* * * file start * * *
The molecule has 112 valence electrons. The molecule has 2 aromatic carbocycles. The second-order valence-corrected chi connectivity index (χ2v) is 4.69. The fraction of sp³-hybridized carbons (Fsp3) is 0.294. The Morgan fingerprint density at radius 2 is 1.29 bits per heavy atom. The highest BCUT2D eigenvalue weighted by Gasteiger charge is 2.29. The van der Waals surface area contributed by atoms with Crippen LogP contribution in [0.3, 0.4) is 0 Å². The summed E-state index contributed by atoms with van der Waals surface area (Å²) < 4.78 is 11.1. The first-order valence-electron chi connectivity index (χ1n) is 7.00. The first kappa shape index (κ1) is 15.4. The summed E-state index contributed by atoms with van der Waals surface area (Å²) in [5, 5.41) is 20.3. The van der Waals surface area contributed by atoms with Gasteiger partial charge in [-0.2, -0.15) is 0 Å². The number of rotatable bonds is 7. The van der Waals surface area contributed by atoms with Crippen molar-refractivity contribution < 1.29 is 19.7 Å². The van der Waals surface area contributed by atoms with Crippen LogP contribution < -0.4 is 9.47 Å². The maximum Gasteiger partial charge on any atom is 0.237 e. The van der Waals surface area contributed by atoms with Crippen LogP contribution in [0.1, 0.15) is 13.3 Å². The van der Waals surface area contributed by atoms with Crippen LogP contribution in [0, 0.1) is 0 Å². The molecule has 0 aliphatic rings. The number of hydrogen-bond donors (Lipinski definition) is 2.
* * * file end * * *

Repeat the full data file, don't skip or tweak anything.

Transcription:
The molecule has 112 valence electrons. The molecule has 2 aromatic carbocycles. The second-order valence-corrected chi connectivity index (χ2v) is 4.69. The fraction of sp³-hybridized carbons (Fsp3) is 0.294. The Morgan fingerprint density at radius 2 is 1.29 bits per heavy atom. The highest BCUT2D eigenvalue weighted by Gasteiger charge is 2.29. The van der Waals surface area contributed by atoms with Crippen LogP contribution in [0.3, 0.4) is 0 Å². The summed E-state index contributed by atoms with van der Waals surface area (Å²) < 4.78 is 11.1. The first-order valence-electron chi connectivity index (χ1n) is 7.00. The first kappa shape index (κ1) is 15.4. The summed E-state index contributed by atoms with van der Waals surface area (Å²) in [5, 5.41) is 20.3. The van der Waals surface area contributed by atoms with Gasteiger partial charge in [-0.2, -0.15) is 0 Å². The number of rotatable bonds is 7. The van der Waals surface area contributed by atoms with Crippen molar-refractivity contribution < 1.29 is 19.7 Å². The van der Waals surface area contributed by atoms with Crippen LogP contribution < -0.4 is 9.47 Å². The maximum Gasteiger partial charge on any atom is 0.237 e. The van der Waals surface area contributed by atoms with Crippen LogP contribution in [0.1, 0.15) is 13.3 Å². The van der Waals surface area contributed by atoms with Crippen LogP contribution in [0, 0.1) is 0 Å². The molecule has 0 aliphatic rings. The number of hydrogen-bond donors (Lipinski definition) is 2.